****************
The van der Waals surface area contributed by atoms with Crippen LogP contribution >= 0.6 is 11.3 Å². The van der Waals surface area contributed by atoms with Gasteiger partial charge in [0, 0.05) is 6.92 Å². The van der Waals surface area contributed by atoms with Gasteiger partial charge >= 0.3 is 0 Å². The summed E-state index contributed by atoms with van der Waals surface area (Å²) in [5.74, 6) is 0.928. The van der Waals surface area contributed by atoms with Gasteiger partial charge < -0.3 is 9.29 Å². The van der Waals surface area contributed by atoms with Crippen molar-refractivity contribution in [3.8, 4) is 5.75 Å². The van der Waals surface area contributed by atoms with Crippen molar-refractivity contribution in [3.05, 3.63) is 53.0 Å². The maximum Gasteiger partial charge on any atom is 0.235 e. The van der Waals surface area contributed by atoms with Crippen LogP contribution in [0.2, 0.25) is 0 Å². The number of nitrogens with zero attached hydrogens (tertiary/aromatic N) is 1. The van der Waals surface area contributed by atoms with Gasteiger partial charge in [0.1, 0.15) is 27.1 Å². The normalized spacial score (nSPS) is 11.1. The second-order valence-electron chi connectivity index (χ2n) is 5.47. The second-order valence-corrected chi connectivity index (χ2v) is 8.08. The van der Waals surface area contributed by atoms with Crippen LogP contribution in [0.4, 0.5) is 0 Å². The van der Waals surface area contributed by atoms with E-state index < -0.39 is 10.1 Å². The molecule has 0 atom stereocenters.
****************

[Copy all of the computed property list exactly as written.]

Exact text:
The van der Waals surface area contributed by atoms with Crippen LogP contribution >= 0.6 is 11.3 Å². The van der Waals surface area contributed by atoms with Gasteiger partial charge in [0, 0.05) is 6.92 Å². The van der Waals surface area contributed by atoms with Gasteiger partial charge >= 0.3 is 0 Å². The summed E-state index contributed by atoms with van der Waals surface area (Å²) in [5.74, 6) is 0.928. The van der Waals surface area contributed by atoms with Gasteiger partial charge < -0.3 is 9.29 Å². The van der Waals surface area contributed by atoms with Crippen molar-refractivity contribution in [3.8, 4) is 5.75 Å². The van der Waals surface area contributed by atoms with Crippen molar-refractivity contribution in [3.05, 3.63) is 53.0 Å². The maximum Gasteiger partial charge on any atom is 0.235 e. The van der Waals surface area contributed by atoms with Crippen LogP contribution in [0.2, 0.25) is 0 Å². The number of nitrogens with zero attached hydrogens (tertiary/aromatic N) is 1. The van der Waals surface area contributed by atoms with Gasteiger partial charge in [0.1, 0.15) is 27.1 Å². The normalized spacial score (nSPS) is 11.1. The second-order valence-electron chi connectivity index (χ2n) is 5.47. The second-order valence-corrected chi connectivity index (χ2v) is 8.08. The van der Waals surface area contributed by atoms with Crippen LogP contribution in [0.4, 0.5) is 0 Å². The van der Waals surface area contributed by atoms with E-state index < -0.39 is 10.1 Å². The molecule has 0 atom stereocenters.